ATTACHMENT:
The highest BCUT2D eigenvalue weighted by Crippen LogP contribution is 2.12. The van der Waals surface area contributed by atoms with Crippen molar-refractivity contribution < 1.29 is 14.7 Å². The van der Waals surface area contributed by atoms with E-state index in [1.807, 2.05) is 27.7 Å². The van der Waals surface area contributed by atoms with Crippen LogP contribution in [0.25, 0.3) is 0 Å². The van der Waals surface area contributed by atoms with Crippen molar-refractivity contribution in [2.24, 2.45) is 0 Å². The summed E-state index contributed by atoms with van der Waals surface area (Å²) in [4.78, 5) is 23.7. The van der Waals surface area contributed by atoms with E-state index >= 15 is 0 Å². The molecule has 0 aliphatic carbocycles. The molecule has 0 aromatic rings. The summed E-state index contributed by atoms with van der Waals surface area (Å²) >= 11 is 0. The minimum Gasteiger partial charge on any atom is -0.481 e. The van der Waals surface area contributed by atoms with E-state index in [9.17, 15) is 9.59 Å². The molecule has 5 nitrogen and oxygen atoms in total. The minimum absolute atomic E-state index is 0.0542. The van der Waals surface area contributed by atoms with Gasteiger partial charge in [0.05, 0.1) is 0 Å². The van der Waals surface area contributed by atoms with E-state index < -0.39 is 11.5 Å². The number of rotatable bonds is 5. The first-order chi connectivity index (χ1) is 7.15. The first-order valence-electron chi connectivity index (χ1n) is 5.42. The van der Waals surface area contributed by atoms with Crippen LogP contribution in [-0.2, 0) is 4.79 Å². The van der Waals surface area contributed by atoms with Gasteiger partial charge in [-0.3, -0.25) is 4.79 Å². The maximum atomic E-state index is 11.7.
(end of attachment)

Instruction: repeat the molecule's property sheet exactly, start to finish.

The highest BCUT2D eigenvalue weighted by Crippen LogP contribution is 2.12. The van der Waals surface area contributed by atoms with Crippen molar-refractivity contribution < 1.29 is 14.7 Å². The van der Waals surface area contributed by atoms with E-state index in [1.807, 2.05) is 27.7 Å². The van der Waals surface area contributed by atoms with Crippen LogP contribution in [0.25, 0.3) is 0 Å². The van der Waals surface area contributed by atoms with Crippen molar-refractivity contribution in [2.24, 2.45) is 0 Å². The summed E-state index contributed by atoms with van der Waals surface area (Å²) in [4.78, 5) is 23.7. The van der Waals surface area contributed by atoms with E-state index >= 15 is 0 Å². The molecule has 0 aliphatic carbocycles. The molecule has 0 aromatic rings. The summed E-state index contributed by atoms with van der Waals surface area (Å²) >= 11 is 0. The minimum Gasteiger partial charge on any atom is -0.481 e. The van der Waals surface area contributed by atoms with E-state index in [9.17, 15) is 9.59 Å². The molecule has 5 nitrogen and oxygen atoms in total. The minimum absolute atomic E-state index is 0.0542. The van der Waals surface area contributed by atoms with Gasteiger partial charge in [0.05, 0.1) is 0 Å². The van der Waals surface area contributed by atoms with E-state index < -0.39 is 11.5 Å². The number of rotatable bonds is 5. The first-order chi connectivity index (χ1) is 7.15. The first-order valence-electron chi connectivity index (χ1n) is 5.42. The van der Waals surface area contributed by atoms with Crippen LogP contribution in [-0.2, 0) is 4.79 Å². The van der Waals surface area contributed by atoms with Gasteiger partial charge in [-0.3, -0.25) is 4.79 Å². The maximum atomic E-state index is 11.7.